Retirement Income Is Path Dependent

If you need retirement income from investments, you will soon discover that within the investment markets, not every year is like every other. The long-run rate of return is not meaningful if the shorter term costs all your money. The rule is “If the short term doesn’t work, the long run doesn’t matter.”

The average rate of return is of no help.

While accumulating money, the average tends to work in your favour. Over the years, a bad year is offset by a great year or two somewhere else. Dollar-cost averaging tends to work as you deposit, which is the key to understanding the withdrawal problem.

Deposits provide you with a dollar-cost averaging advantage, but when you are withdrawing, DCA harms you. When accumulating, your deposit buys more of the underlying securities. If markets are down, you must remove more capital to make your target income need. If markets are down in the early part of your retirement, you may not have your income last as long as you hoped.

An easy way to see it.

To supplement your pensions, you have saved $500,000 to support your additional spending needs. For this example, you want $30,000 per year plus 2% inflation. You use stocks as your investments and notice that the average return is around 8% after fees over long periods. You might feel safe relying on the idea that markets are up and markets are down, but overall they average more than you are taking out.

Except, your rate of return might follow two paths:

  • The return on the money from 2001 to 2019 on the S&P TSX index in the order it happened, and
  • The same capital, the same withdrawals, the same average rate of return, and the same index but in the order of 2019 to 2000.

Everything is the same except the order of returns earned.

At the end of 2019, 2001 to 2019 ordering leaves $239,000 in the fund, while 2019 to 2001 ordering leaves $447,000.

Thanks to Canada Life for the example.

Some things to think about

The average rate of return is about the investment return, and when there are withdrawals, it is not about how much remains in the portfolio.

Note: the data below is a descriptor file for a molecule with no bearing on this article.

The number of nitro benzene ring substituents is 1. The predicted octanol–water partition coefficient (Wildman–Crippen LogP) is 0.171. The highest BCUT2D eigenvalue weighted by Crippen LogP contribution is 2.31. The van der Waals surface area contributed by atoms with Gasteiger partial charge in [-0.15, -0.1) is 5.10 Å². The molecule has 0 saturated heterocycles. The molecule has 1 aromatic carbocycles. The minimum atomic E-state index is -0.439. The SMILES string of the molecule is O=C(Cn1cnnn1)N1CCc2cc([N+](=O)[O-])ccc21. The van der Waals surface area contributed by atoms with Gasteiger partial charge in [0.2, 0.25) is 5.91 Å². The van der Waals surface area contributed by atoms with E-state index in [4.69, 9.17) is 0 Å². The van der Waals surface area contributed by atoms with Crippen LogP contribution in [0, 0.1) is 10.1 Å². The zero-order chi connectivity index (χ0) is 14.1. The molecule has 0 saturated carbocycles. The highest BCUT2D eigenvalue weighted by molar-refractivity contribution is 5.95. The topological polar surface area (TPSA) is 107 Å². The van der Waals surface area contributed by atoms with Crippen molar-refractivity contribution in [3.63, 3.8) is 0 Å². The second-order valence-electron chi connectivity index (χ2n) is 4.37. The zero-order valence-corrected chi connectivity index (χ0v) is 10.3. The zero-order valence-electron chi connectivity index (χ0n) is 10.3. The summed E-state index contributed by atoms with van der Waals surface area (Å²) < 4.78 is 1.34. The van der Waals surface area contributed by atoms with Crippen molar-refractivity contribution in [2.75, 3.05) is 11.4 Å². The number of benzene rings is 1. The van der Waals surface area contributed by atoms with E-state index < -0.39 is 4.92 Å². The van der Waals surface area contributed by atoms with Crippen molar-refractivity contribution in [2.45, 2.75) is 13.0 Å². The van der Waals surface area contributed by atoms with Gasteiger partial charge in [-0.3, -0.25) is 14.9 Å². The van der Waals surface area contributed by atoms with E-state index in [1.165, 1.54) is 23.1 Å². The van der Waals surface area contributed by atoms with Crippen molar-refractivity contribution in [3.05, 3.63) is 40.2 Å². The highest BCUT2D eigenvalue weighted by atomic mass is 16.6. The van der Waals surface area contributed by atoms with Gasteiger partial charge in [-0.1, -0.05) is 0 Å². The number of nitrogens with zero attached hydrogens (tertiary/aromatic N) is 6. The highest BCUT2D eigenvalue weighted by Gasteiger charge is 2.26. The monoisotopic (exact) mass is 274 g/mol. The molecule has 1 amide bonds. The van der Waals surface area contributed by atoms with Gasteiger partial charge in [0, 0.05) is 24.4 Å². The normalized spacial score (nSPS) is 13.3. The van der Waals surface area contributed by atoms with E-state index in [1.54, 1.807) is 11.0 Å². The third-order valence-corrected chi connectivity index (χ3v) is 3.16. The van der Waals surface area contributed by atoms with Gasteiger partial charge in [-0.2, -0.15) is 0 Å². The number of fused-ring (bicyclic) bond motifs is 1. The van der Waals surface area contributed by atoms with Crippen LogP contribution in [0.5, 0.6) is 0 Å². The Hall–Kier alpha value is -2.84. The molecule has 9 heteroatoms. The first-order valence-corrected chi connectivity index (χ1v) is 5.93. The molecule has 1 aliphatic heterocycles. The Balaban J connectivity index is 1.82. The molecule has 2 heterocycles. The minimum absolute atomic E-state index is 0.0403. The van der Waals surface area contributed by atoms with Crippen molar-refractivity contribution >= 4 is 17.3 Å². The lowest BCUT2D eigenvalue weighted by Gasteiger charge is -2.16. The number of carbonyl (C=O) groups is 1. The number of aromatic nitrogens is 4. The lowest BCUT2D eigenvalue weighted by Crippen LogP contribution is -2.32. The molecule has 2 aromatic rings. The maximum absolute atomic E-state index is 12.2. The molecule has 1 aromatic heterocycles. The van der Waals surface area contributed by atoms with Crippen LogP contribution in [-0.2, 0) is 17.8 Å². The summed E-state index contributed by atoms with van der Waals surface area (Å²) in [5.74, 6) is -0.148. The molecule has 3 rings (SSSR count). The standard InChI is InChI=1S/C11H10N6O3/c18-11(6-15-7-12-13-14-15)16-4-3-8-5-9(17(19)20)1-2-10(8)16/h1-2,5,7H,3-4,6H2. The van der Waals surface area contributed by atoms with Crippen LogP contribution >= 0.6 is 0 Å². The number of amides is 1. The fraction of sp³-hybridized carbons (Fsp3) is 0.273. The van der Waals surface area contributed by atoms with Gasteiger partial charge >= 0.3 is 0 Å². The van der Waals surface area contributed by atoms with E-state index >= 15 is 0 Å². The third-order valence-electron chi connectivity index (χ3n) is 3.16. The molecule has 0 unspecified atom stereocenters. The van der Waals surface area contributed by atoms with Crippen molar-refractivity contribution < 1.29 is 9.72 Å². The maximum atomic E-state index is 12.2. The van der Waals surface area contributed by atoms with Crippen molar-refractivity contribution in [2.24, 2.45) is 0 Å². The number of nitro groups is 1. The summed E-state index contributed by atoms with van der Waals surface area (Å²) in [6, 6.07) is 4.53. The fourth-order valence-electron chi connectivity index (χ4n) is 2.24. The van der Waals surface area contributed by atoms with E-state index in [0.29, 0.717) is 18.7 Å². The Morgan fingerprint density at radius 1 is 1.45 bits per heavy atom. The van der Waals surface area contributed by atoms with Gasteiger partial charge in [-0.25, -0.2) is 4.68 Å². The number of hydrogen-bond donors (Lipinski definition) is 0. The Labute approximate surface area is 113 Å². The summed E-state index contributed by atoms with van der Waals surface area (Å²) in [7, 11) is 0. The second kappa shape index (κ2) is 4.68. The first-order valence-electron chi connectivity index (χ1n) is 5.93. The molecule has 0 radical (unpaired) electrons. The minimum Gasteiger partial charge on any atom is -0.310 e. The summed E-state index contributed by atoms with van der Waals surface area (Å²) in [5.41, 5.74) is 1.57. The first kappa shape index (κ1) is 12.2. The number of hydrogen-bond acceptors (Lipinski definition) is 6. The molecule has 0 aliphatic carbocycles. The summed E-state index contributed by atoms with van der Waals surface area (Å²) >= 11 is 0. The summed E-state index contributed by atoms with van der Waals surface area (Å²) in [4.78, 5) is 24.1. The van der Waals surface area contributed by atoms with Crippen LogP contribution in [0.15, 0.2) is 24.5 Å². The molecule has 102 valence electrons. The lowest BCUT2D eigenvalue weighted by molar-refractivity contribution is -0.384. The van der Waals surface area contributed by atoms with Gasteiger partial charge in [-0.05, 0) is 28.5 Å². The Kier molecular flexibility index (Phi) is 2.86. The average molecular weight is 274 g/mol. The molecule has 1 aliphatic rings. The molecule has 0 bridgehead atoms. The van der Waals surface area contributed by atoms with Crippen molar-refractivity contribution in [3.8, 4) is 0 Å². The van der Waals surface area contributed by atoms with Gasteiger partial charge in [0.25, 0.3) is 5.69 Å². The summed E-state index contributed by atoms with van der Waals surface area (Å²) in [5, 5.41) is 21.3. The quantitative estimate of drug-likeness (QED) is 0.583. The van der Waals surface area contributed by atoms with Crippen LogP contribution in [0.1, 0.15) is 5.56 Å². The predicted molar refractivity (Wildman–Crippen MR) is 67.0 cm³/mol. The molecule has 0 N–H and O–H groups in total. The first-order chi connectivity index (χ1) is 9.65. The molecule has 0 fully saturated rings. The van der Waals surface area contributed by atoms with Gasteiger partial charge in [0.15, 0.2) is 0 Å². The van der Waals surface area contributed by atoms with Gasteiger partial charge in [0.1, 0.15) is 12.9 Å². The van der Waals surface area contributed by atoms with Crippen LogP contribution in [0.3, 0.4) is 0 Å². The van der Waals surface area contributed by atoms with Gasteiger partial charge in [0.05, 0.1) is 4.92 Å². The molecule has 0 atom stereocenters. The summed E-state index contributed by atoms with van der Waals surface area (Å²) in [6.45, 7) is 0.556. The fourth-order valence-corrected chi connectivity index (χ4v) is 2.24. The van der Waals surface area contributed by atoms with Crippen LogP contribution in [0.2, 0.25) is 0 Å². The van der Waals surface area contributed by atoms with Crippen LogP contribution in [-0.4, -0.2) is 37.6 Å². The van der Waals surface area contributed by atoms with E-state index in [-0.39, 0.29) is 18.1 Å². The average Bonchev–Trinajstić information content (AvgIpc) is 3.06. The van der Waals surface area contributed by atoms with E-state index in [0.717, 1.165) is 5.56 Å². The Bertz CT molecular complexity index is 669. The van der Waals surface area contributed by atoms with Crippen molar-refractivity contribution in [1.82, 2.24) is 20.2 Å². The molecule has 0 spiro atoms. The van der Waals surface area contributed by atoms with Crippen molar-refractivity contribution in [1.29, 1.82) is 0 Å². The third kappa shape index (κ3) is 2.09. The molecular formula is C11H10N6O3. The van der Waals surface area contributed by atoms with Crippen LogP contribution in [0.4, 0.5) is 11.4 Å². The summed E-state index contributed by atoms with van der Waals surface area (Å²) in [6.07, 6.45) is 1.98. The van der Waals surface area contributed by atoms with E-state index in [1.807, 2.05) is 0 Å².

Portfolios can be built to provide highly predictable results if you want to be sure. Long bonds or life annuities might comfort you about the anticipated earnings, but the yield may not be high enough to give you the income you want. Most people prefer spendable money to average yield.

Most people don’t buy long bonds. If they use bank Term Deposits, market volatility risk is still present. You can’t know the rate at which you can reinvest.

When withdrawing money from a portfolio, the expected average rate of return hides the risk of exhausting your capital. When examining your plan, test it under volatility conditions.

You could adjust your cost of living in the down years and minimize the harm. Faced with the situation, many people can do that. Not all, though. Be sure your spending plan has some flexibility.

Consider using options to collar the potential losses. Give up some upside for better protection of the downside. You’ll likely need a manager.

Assess inflation too. If inflation moves your spending from $30,000 plus 2% inflation to $30,000 plus 5% inflation, the problem becomes dramatically worse. 2% inflation takes about 35 years to double the withdrawal, while 6% inflation will double it in 12 years.

Life is about trade-offs. You may need to use several of the techniques above to be comfortable. Putting retirement spending into a formula with a fixed amount of money is not a strong decision. In my view, withdrawing 6% of the portfolio annually plus inflation was not well conceived. When you show clients the problem, they may agree to something lower. 4% of the portfolio is optimistic if it is to last more than 30 years. Be sure to know what the money will be used for. If it is vacations, it may be possible to amend those to something less costly. If it is for rent, there is less flexibility, and greater care is necessary

Understand how diversifying indexes is helpful. Pay attention to potential currency change too.

The bit to take away

Never trust an average to meaningfully apply to your particular situation.


I build strategic, fact-based estate and income plans. The plans identify alternate ways to achieve spending and estate distribution goals. In the past, I have been a planner with a large insurance, employee benefits, and investment agency, a partner in a large international public accounting firm, CEO of a software start-up, a partner in an energy management system importer, and briefly in the restaurant business. I have appeared on more than 100 television shows on financial planning. I have presented to organizations as varied as the Canadian Bar Association, The Ontario Institute of Chartered Accountants, The Ontario Ministry of Agriculture and Food, and Banks – from CIBC to the Federal Business Development Bank.

Be in touch at 705-927-4770 or by email at don.shaughnessy@gmail.com.

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